Monday, August 31, 2009

Memories of IT - 1980 - Learning to code for real

First day in a real office, wore one of my two jackets and one of my 4 ties, business casual is still decades away. I join the Corporate Systems area within IT (probably called IS at the time), and a team within that area supporting investment systems.

As mentioned before, Crown hired people of all disciplines as programmers, so it starts everyone on a programming course, overseen by one of two IS instructors. I learned that PL/1 code needs to be structured and follow some rules if other people will be able to read and maintain it, so I am quickly cured of some bad habits learned in school. Structured PL/1 means no GO-TO statements, rather one should use procedure calls to sub-routines, with parameters for passing data back and forth. DO statements are another favored construct, both DO x TO y and DO WHILE statements.

Programming technology? Coding sheets, which you gave a group of keypunch people. When ready, you put the deck in a box outside the local operations, who ran it through the reader. The reader and printers are connected by a dedicated line to Crowntec, where the mainframe(s) lived, somewhere in North York.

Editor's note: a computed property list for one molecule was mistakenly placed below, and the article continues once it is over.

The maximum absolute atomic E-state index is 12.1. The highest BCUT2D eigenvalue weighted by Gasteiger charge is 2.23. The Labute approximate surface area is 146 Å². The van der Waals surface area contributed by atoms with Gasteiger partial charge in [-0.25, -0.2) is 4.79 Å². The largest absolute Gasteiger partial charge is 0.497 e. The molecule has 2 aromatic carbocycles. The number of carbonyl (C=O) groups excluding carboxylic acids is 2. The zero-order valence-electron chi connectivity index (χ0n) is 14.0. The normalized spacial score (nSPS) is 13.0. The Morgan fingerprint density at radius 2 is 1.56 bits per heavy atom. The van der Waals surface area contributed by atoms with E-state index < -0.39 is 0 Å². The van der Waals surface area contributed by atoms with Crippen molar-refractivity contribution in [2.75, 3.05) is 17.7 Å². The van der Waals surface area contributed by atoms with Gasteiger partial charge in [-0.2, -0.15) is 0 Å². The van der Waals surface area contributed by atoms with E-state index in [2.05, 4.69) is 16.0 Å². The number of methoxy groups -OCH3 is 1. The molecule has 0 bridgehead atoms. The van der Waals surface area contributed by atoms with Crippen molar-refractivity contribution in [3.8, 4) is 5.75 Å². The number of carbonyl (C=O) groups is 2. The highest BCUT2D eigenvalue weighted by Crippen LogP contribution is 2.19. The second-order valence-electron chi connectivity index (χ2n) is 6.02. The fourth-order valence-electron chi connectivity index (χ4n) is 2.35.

Given programs of any length, we did use a source management product called Librarian; your card deck would be saved as a Librarian entry/member, and after that you would used Librarian commands to add, delete or replace lines in the entry, again through running punched cards, but just the ones you needed.

Part of running all these decks were cards for JCL, mainly a JOB card with your account and ID, and all the needed PROC statements and such. I think Librarian had JCL in it, but the memory is weak. TSO and partitioned data sets were out there too, but more on that later.

Next time: My First System

1 comment:

John said...

I wrote a little PL/1 in the summer of 1988. There was JCL in the air, but someone else took care of that for me. I hadn't thought about those languages in a long time.

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Ontario, Canada
I have been an IT Business Analyst for 25 years, so I must have learned something. Also been on a lot of projects, which I have distilled into the book "Cascade": follow the link to the right to see more.